The master of science in engineering management uses a blend of industrial and systems engineering courses, and courses from Saunders College of Business, to focus on management of engineering and technological business challenges. It combines technological expertise with managerial skills.
RIT’s Engineering Management Master’s Degree
Engineering management is concerned with understanding the technology involved in an engineering project and the management process through which the technology is applied. This engineering management master’s degree deals with the dual role of the engineering manager, both as a technologist and a manager. The program provides a background in areas commonly needed in this role, such as organizational behavior, finance, and accounting, decision making under uncertainty, and the engineering product development value chain. Students may choose one of three focus areas: supply chain, production systems, or sustainability.
A Collaborative Master’s of Management for Engineers
Students in the engineering management program often take advantage of cooperative education opportunities. Cooperative education is optional but strongly encouraged for graduate students in the engineering management master’s program. Co-op is hands-on, paid career experience where you can experience in industry before you graduate. Students’ co-op experiences enrich classroom discussions, and set our students apart in the job market.
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Discover how graduate study at RIT can help further your career objectives.
What makes an RIT education exceptional? It’s the opportunity to complete relevant, hands-on engineering co-ops and internships with top companies in every single industry. At the graduate level, and paired with an advanced degree, cooperative education and internships give you the unparalleled credentials that truly set you apart. Learn more about graduate co-op and how it provides you with the career experience employers look for in their next top hires.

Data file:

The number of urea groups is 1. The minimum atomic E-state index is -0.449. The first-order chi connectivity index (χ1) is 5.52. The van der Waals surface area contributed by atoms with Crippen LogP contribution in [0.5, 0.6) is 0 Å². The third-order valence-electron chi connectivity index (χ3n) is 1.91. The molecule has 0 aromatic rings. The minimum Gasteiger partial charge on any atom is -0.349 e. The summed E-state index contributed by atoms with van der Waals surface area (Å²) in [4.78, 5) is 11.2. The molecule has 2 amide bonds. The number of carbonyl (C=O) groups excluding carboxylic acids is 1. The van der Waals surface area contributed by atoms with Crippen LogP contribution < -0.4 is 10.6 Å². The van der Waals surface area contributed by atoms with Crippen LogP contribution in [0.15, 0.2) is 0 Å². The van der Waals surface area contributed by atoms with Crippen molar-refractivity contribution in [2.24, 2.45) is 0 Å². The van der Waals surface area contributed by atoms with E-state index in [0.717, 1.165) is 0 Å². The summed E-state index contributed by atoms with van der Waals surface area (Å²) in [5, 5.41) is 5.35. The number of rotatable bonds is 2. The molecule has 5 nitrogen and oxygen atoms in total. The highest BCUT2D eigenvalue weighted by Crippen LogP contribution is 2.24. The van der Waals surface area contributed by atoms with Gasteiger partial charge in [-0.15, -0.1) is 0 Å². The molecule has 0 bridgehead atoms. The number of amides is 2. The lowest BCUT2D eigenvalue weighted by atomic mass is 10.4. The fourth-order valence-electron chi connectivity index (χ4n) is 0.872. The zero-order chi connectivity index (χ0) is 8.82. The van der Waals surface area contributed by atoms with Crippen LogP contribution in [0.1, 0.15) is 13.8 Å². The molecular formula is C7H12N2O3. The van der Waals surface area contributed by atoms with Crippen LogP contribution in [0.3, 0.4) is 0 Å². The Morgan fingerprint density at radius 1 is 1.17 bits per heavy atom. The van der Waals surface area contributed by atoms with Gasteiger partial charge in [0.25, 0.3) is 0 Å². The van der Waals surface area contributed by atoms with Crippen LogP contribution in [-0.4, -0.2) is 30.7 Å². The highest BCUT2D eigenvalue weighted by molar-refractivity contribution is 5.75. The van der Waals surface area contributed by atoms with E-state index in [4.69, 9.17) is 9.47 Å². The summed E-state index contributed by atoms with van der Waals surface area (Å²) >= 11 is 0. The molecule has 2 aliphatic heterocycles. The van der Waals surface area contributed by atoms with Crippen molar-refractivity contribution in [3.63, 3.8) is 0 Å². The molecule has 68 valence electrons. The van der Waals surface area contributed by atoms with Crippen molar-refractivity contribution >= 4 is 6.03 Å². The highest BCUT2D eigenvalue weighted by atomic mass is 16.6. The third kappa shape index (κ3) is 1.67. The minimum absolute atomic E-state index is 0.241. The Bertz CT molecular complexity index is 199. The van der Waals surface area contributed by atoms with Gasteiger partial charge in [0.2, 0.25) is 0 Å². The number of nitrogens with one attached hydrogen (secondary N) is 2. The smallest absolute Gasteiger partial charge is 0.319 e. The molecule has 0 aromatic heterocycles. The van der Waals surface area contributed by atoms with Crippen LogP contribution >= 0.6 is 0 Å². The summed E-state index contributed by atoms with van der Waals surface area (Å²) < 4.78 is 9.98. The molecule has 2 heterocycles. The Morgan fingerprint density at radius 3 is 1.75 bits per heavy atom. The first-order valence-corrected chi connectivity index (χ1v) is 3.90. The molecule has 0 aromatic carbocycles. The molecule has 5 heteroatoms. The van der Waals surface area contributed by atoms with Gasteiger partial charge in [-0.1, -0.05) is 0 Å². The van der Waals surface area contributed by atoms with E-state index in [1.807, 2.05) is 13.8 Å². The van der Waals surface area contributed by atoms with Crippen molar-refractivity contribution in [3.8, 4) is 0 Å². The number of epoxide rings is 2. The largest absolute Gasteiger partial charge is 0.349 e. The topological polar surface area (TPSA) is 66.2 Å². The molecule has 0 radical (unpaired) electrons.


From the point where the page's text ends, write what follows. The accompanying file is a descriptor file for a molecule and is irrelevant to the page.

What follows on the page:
Cooperative education is strongly encouraged for graduate students in the engineering management master’s program.
Curriculum for 2023-2024 for Engineering Management MS
Engineering Management, MS degree, typical course sequence
Sem. Cr. Hrs.
Systems and Project Management
This course ensures progress toward objectives, proper deployment and conservation of human and financial resources, and achievement of cost and schedule targets. The focus of the course is on the utilization of a diverse set of project management methods and tools. Topics include strategic project management, project and organization learning, chartering, adaptive project management methodologies, structuring of performance measures and metrics, technical teams and project management, risk management, and process control. Course delivery consists of lectures, speakers, case studies, and experience sharing, and reinforces collaborative project-based learning and continuous improvement. (Prerequisites: ISEE-350 or equivalent course or students in ISEE BS/MS, ISEE BS/ME, ISEE-MS, SUSTAIN-MS, ENGMGT-ME, PRODDEV-MS, MFLEAD-MS, or MIE-PHD programs.) Lecture 3 (Fall).
This course presents the primary concepts of decision analysis. Topics important to the practical assessment of probability and preference information needed to implement decision analysis are considered. Decision models represented by a sequence of interrelated decisions, stochastic processes, and multiple criteria are also addressed. We cover EMV and Non-EMV decision-making concepts. Finally, the organizational use of decision analysis and its application in real-world case studies is presented. (Prerequisites: ISEE-325 or MATH-251 or STAT-205 or STAT-257 or MATH-252 or MCEE-205 or equivalent course or students in ISEE-MS, SUSTAIN-MS, ENGMGT-ME, or MIE-PHD programs) Lecture 3 (Spring).
Engineering of Systems I